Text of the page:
We first find – well, lets call him Husky Joe as per the ‘classic’ dub – undergoing a training brawl with Casanova Wong, and if you’ve never seen Hung in action then his flips will truly amaze. James Tien plays the un-named monk who Joe aspires to be, and I was expecting him to turn out to be a bad guy as is the norm with films with him in. Joe busies himself with labour-saving devices, but is impatient despite being nowhere a good enough fighter to take on the Manchus. A flashback shows Joe intervening in an inn where his uncle is being beaten up, and San-Te saving him. Joe runs away, but Tien catches up with him and defeats him in an amusing scene where four monks name different fighting techniques and Tien has to use each one against Joe to punish him. But then things suddenly change as we switch to the villainous – well, he’s just called ‘official’ and played by familiar bad guy Fung Hak-On – raping a woman while his slimy aide [just called ‘Manchu’ but played by another common villain Dean Shek] watches in a scene originally cut by over a minute in the UK. Now I’m sure that anyone who regularly reads a website called ‘Horror Cult Films’ will have seen more graphic scenes of a similar nature, but martial arts films rarely went this far, and I can see many finding the scene out of place. It’s unpleasant to watch, but I do admire the bravery of Hung and his co-screenwriters Huang Feng and Yu Ting here. Immediately after this, a secondary bad guy goes and bullies a bunch of kids, cutting off their braids [it was illegal not to have a ponytail at the time], knocking the poor lads to the ground, and being about to slit the throat of one until interrupted by Joe in the nick of time. These aren’t cool villains or bad guys you laugh at [well, except for one unintentionally hilarious moment where a major plot element is revealed to Joe when he passes by one villain laughing in a sinister fashion to himself and thereby giving himself away], these are reprehensible scum you just can’t wait to see punished.
However, San-Te is usually on hand to warn against hastiness, even when he, Joe, and Liang, the brother of the woman who we see raped and then killing herself, form a kind of team. The sense of threat is definitely strong and is maintained due to us having witnessed the nastiness of these brutes, but as is sometimes the case with these films, the pace slackens just a bit around two thirds of the way through and a subplot involving a factory which the Manchus are trying to take over is introduced which fails to really add anything. A related plot twist will strike some as being too cruel, though as I get older it’s the kind of surprise that I like. In any case, this is all forgiven by the stunning climactic fighting, unusually for the time taking place mostly indoors instead of the usual outside locales [often the same hill just outside Hong Kong]. We’ve already seen sights such as a sword wielding Joe battling Tien with a staff, a mass battle with weapons like a meteor hammer [ball and chain] being put to graphic use, and a confrontation in a brothel [Hung did like brothels in his films] which begins in comedic vain with Joe accepting humiliation rather too easily and the villains then ending up with their trousers falling down and their purses missing before things continue more violently. But now our heroes go toe to toe with the main bad guys in awesome fashion. Throughout, you can see the seeds of Hung’s action filming which would soon become second to none, even Chan’s work, for a while. The traditional ‘just plonk the camera down in one place’ style is partly retained through long takes, but the camera is often more mobile, sometimes tracking from one fight to another, and at times the editing is faster.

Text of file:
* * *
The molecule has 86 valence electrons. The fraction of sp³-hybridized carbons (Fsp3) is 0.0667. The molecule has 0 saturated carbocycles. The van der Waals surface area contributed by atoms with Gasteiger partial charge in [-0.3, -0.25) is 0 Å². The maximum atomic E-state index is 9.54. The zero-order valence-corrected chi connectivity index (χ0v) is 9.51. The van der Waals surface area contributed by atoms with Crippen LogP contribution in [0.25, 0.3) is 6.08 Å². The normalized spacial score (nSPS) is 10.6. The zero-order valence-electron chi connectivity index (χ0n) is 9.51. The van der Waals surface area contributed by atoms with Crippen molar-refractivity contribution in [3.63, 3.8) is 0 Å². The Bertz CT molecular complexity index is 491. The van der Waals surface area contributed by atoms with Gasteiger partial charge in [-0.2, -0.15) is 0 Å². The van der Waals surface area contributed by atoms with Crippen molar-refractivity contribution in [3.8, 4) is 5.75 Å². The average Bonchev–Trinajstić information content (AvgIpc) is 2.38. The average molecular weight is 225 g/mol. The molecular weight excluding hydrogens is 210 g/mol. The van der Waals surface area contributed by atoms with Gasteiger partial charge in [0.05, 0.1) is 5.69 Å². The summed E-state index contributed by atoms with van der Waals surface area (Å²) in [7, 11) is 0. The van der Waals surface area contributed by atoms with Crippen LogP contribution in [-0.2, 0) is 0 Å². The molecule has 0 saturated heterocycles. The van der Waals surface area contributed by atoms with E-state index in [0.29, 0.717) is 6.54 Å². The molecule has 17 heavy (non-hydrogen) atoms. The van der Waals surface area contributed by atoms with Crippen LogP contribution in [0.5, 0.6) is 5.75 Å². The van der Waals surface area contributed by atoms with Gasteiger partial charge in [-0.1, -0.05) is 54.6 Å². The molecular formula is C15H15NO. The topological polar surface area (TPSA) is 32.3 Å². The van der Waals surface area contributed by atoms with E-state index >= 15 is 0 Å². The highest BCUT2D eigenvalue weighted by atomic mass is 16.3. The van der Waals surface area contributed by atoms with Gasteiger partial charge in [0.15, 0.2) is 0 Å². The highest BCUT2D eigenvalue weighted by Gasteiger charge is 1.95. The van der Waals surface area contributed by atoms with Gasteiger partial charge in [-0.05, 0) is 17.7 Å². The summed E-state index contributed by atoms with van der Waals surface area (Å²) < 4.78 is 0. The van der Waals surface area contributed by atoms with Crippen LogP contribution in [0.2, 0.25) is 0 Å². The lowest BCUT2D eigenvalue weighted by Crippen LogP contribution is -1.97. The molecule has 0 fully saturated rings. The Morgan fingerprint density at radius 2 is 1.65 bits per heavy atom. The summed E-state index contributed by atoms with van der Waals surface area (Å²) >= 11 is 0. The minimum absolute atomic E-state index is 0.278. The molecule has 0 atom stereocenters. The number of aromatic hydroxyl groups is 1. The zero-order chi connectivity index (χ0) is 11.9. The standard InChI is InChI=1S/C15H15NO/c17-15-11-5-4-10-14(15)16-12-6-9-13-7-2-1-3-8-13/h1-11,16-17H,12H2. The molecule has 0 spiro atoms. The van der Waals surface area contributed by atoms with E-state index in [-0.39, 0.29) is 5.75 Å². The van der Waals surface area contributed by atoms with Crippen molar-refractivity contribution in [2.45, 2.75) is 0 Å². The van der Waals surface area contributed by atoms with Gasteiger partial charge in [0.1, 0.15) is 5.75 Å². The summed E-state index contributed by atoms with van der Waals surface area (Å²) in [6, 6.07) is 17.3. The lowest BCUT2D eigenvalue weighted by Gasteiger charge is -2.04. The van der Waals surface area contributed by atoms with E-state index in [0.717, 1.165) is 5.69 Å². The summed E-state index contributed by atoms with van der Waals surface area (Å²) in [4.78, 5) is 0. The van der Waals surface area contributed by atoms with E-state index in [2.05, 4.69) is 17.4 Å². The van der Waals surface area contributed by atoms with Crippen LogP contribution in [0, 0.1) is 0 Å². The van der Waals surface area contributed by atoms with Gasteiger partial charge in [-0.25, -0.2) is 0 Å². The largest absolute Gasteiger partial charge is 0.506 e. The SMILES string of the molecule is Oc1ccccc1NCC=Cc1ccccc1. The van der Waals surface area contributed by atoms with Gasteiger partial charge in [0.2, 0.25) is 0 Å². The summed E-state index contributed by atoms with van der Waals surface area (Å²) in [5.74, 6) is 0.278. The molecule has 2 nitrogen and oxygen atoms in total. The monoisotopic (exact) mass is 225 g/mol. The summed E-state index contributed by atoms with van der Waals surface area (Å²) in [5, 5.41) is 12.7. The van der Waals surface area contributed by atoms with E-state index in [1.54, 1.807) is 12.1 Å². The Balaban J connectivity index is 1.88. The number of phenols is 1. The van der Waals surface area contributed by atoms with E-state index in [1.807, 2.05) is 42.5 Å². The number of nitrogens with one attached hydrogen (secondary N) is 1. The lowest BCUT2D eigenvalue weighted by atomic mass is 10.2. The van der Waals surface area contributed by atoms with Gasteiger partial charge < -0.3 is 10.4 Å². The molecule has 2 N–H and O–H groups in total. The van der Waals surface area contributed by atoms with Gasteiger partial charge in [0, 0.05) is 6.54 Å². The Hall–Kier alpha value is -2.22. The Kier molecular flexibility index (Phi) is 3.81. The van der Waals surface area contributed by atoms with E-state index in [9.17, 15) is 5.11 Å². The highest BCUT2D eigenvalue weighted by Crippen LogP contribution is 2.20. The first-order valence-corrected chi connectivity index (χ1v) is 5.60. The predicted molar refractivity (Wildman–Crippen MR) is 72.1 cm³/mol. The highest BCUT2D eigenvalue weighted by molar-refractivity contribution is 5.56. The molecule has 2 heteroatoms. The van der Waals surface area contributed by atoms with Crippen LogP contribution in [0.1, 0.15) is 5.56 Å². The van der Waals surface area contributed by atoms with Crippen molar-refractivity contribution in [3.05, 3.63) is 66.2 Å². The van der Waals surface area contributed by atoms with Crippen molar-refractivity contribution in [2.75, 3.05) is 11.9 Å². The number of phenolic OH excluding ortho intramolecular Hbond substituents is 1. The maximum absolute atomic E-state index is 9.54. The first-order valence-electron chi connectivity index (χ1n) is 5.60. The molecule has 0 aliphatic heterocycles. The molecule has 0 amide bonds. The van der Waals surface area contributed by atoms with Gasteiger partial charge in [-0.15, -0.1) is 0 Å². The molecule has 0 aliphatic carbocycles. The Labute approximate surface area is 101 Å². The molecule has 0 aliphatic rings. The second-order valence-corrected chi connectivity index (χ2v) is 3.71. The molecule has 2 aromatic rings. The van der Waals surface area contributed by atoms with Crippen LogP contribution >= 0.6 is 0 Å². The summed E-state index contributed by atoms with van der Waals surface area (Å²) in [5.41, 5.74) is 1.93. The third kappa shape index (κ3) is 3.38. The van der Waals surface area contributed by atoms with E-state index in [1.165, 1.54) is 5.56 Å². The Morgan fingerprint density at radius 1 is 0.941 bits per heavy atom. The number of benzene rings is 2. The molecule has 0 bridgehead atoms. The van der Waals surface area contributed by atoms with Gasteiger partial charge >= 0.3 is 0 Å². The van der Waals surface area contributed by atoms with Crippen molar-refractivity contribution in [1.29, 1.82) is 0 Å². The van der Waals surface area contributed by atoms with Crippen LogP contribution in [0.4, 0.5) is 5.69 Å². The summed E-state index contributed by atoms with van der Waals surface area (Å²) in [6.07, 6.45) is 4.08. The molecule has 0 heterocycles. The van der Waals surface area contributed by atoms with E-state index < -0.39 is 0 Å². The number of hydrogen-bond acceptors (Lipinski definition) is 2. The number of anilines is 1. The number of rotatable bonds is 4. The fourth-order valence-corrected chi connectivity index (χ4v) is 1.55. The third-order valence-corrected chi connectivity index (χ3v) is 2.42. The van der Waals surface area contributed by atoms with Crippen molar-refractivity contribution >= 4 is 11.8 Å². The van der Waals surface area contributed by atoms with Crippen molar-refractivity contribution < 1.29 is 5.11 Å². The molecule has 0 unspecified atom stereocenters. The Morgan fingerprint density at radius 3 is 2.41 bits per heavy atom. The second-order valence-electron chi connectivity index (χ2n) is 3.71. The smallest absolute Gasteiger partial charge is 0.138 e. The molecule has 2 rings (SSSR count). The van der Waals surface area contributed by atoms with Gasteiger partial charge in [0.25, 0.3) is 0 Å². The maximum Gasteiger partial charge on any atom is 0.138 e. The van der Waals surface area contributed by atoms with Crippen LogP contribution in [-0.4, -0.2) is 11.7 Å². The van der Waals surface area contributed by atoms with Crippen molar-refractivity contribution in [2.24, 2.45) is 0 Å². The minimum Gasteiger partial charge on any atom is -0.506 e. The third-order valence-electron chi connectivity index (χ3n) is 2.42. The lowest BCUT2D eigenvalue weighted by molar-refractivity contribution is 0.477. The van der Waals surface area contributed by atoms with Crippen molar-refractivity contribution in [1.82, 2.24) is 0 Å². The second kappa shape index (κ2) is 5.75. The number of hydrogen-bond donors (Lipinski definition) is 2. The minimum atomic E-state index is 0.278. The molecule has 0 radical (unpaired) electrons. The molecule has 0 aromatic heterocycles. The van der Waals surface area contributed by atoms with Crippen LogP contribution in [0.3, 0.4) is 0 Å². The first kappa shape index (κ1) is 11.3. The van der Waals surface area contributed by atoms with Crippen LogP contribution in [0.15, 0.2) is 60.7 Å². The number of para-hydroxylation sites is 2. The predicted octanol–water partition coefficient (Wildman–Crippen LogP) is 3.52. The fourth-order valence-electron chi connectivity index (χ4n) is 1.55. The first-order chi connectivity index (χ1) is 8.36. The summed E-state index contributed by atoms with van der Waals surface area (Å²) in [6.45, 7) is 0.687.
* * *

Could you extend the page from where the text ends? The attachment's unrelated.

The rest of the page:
The choreography combines the staunch, intricate precision of the work of Lau Kar-Leung [the great Shaw Brothers choreographer who went on to direct the likes of The 36th Chamber Of Shaolin and Legendary Weapons Of China] with the playfulness of Snake in the Eagle’s Shadow and Drunken Master – but nearly half a year before the first of the latter films was released! While some rapid shifts in tone are sometimes jarring, you can see that Hung was already trying to do a few unexpected things with a very basic and well worn formula. The construction of the plot feels a bit rushed, but this is certainly not one of those efforts where you’re just sitting there twiddling your thumbs between the fight scenes. Instead, you’ll probably care. While I can see some finding a jokey moment in the brothel involving topless nudity to be unnecessary [I can’t say it bothered me, but then I’m still happy to admit that even in this day and age I don’t find the sight of a pair of breasts to be something bad], the only real complaint that I have, aside from Hung’s performance which is resolutely comical throughout and thereby sometimes appears to exist in a different film to the one that we’re watching, is that we don’t get a full-on training sequence. For me, such scenes are often my personal highlights in these films, and it also means that Joe seems to suddenly become a very skillful fighter very suddenly. But then Hung and co. probably intended to subvert expectations here. And they did deliver a reasonably good looking piece. Some of the usual clumsy camera zooms and the like are on offer, but there are hints of a more technically sophisticated offering, such as a split screen flashback showing us a part of a scene that we didn’t see earlier, and an elegant high angle shot of the main reception room of the brothel with the camera moving gracefully and us being able to take in the detail and the ambience of the place. And none of the music seems familiar, though the humorous main theme doesn’t always feel appropriate.